This level of outperformance remains compelling, as it continues to yield real returns above inflation, despite the lower absolute yield. The selective use of credit instruments including banks and corporate credit, drawn from an expanding investable universe is a way for income funds to enhance returns. Another is to increase duration, given the steepness of the current yield curve, specifically through investment in government bonds. This offers an opportunity to earn returns in excess of inflation, despite this being a crowded trade in recent months.
DIVERSIFICATION CAN HELP YOU WEATHER THE STORM
The increasing diversification of investment strategies employed by income fund managers has led to greater dispersion of returns between funds, albeit that the majority have managed to produce real returns despite the volatility and low-yield environment. Different sub-asset classes within the Income space, such as credit, can help a fund manager to achieve these diversification goals. Consequently, investor interest persists, as is shown by the continued growth in the income sector dominated by a few large funds. We’ve seen a further diversion from cash investment allocations as investors better understand the risk return dynamics of the fixed income asset class under different market conditions.
New generation income-type investments may also fulfil a role in an income fund through so-called yield companies (yieldcos), whose distributions are tied to underlying contract income. Good examples include yieldcos that invest in renewable energy projects or those where income return is derived from preference shares or real estate investments. In addition, the expansion of income assets to include global opportunities is both providing further diversification and enhancement to the portfolio construction process. Persistence in performance should always be an important consideration for income fund investors. Typically, investors will want the comfort of knowing that funds that have delivered in the past will continue to do so in future. This is of particular relevance for income fund investors, for whom a reliable source of income is paramount. Persistence in the underlying instruments, achieved through a reduction in market risks by the investment manager, leads to greater certainty of the outcomes and less variability in returns. Compare this with, for example, general equity funds, where a degree of volatility can be tolerated in the short term, so long as growth is delivered over the long term.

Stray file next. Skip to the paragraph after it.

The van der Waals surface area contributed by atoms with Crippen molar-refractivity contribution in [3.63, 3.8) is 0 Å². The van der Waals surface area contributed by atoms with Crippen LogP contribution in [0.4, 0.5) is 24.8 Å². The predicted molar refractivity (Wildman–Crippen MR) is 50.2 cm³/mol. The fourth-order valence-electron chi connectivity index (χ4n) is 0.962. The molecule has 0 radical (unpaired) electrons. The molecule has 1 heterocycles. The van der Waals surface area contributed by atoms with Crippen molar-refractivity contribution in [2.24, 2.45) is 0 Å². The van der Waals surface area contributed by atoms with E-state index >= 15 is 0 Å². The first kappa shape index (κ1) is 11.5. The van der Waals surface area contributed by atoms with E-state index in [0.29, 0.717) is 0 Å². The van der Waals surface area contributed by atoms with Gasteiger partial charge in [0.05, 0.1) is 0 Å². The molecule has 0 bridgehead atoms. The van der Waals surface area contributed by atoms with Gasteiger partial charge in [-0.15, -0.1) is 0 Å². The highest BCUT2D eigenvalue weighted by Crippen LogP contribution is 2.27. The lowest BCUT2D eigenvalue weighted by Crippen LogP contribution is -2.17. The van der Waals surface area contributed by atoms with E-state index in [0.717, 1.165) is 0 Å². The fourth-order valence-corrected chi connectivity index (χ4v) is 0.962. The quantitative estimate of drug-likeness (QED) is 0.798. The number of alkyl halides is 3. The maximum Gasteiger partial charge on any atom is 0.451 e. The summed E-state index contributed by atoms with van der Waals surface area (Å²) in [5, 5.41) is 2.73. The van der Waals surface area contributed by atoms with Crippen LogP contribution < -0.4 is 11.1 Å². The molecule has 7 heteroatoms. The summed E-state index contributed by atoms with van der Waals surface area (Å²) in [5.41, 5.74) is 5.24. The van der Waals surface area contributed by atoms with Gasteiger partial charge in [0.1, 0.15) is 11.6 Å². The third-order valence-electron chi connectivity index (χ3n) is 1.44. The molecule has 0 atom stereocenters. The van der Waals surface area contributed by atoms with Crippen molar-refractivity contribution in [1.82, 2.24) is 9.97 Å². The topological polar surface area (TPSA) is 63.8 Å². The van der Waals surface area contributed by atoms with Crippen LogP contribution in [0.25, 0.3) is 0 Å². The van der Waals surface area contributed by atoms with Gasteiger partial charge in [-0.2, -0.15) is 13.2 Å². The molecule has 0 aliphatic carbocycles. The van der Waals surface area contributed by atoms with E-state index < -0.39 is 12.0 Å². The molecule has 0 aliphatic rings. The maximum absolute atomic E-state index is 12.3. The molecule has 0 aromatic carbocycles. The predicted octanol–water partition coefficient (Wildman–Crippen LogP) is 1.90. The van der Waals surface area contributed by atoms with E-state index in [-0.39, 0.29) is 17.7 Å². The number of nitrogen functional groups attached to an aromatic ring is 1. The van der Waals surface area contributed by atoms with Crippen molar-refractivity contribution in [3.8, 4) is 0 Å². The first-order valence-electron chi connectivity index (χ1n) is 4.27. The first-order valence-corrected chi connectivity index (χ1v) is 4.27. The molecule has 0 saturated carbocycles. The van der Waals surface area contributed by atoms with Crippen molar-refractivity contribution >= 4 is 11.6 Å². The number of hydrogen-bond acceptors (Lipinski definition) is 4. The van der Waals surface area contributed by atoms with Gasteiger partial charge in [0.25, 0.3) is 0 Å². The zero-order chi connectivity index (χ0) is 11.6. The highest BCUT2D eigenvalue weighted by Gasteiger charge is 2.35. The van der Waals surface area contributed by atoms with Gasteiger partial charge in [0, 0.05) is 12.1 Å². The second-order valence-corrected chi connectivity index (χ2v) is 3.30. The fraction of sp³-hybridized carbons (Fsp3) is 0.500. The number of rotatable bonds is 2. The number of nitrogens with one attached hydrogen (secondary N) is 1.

Investors should therefore pay particular attention to measures such as dispersion of returns around the benchmark and maximum losses experienced through an appreciation of volatility, alpha (fund performance relative to its benchmark) and return drawdowns. In addition, qualitative criteria such as changes to portfolio managers, their investment strategy or philosophy, should also receive attention, given the conservative nature of the asset class.
The key focus, however, remains on managing the risks. If fund managers can control volatility and any potential capital risk, then allocations to a broader range of instruments can help investors to deliver consistent enhanced returns within a diversified portfolio.